NASA spots mysterious holes in Arctic Ocean ice cover
NASA recently shared an image of a snowy, icy expanse dotted by odd roundish features and challenged the public to figure out what it is.
While it has since been revealed that the photo, taken on April 14 as part of NASA's Operation IceBridge airborne mission, shows the eastern Arctic Ocean's Beaufort Sea, the apparent holes remain a mystery.
Don Perovich, a sea ice geophysicist from Dartmouth College, noted that the "ice is likely thin, soft, and mushy and somewhat pliable," and suggests that the "amoeba" shapes could be a result of colliding floes.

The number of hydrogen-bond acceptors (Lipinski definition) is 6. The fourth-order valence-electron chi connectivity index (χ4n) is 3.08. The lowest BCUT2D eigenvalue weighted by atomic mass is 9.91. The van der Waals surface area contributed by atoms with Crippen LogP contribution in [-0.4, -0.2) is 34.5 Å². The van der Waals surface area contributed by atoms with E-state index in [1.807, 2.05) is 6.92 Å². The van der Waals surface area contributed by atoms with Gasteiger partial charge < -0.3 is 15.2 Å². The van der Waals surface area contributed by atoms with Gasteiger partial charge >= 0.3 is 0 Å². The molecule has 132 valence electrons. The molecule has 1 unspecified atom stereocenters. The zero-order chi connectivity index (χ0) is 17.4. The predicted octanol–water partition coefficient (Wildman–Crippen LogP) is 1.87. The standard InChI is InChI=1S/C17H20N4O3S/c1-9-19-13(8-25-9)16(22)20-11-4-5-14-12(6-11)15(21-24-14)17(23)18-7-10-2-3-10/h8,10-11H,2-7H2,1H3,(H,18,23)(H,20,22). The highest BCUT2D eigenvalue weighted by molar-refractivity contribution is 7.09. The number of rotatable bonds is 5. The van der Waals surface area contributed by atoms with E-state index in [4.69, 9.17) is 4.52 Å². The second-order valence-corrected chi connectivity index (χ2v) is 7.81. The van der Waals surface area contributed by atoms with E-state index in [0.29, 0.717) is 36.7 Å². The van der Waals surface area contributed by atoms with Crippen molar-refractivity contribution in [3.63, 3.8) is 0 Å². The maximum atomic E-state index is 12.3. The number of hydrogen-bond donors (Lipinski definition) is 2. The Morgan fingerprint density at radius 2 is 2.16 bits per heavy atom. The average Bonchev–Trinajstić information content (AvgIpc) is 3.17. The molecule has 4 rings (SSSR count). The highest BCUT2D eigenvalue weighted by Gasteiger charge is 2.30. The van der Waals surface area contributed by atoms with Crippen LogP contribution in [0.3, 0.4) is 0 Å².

"I'm not sure what kind of dynamics could lead to the semi-circle shaped features surrounding the holes," Nathan Kurtz, a member of NASA's IceBridge project, commented. "I have never seen anything like that before."
It has also been posited that "the holes may have been gnawed out by seals to create an open area in the ice through which they can surface to breathe."
Walt Meier, a National Snow and Ice Data Center scientist, stated, "The encircling features may be due to waves of water washing out over the snow and ice when the seals surface."
"Or it could be a sort of drainage feature that results from when the hole is made in the ice," Meier further said.
Making a determination on the strange formations' origins will require additional research.